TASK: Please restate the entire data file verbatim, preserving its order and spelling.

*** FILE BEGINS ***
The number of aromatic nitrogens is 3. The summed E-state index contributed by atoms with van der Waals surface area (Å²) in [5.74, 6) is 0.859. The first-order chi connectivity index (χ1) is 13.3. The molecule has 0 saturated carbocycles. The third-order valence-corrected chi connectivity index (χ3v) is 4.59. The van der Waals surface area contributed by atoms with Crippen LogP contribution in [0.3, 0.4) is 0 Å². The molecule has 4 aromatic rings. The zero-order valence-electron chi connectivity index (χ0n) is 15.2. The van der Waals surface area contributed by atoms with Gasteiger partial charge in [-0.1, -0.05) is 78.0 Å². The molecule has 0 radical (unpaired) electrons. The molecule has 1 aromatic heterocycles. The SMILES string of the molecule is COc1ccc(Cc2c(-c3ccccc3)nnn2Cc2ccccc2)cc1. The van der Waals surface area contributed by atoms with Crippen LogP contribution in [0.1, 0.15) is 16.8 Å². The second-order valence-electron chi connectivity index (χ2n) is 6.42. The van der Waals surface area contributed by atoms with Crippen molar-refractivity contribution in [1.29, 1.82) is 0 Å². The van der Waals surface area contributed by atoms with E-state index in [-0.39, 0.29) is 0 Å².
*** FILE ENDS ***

The number of aromatic nitrogens is 3. The summed E-state index contributed by atoms with van der Waals surface area (Å²) in [5.74, 6) is 0.859. The first-order chi connectivity index (χ1) is 13.3. The molecule has 0 saturated carbocycles. The third-order valence-corrected chi connectivity index (χ3v) is 4.59. The van der Waals surface area contributed by atoms with Crippen LogP contribution in [0.3, 0.4) is 0 Å². The molecule has 4 aromatic rings. The zero-order valence-electron chi connectivity index (χ0n) is 15.2. The van der Waals surface area contributed by atoms with Gasteiger partial charge in [-0.1, -0.05) is 78.0 Å². The molecule has 0 radical (unpaired) electrons. The molecule has 1 aromatic heterocycles. The SMILES string of the molecule is COc1ccc(Cc2c(-c3ccccc3)nnn2Cc2ccccc2)cc1. The van der Waals surface area contributed by atoms with Crippen LogP contribution in [0.1, 0.15) is 16.8 Å². The second-order valence-electron chi connectivity index (χ2n) is 6.42. The van der Waals surface area contributed by atoms with Crippen molar-refractivity contribution in [1.29, 1.82) is 0 Å². The van der Waals surface area contributed by atoms with E-state index in [-0.39, 0.29) is 0 Å².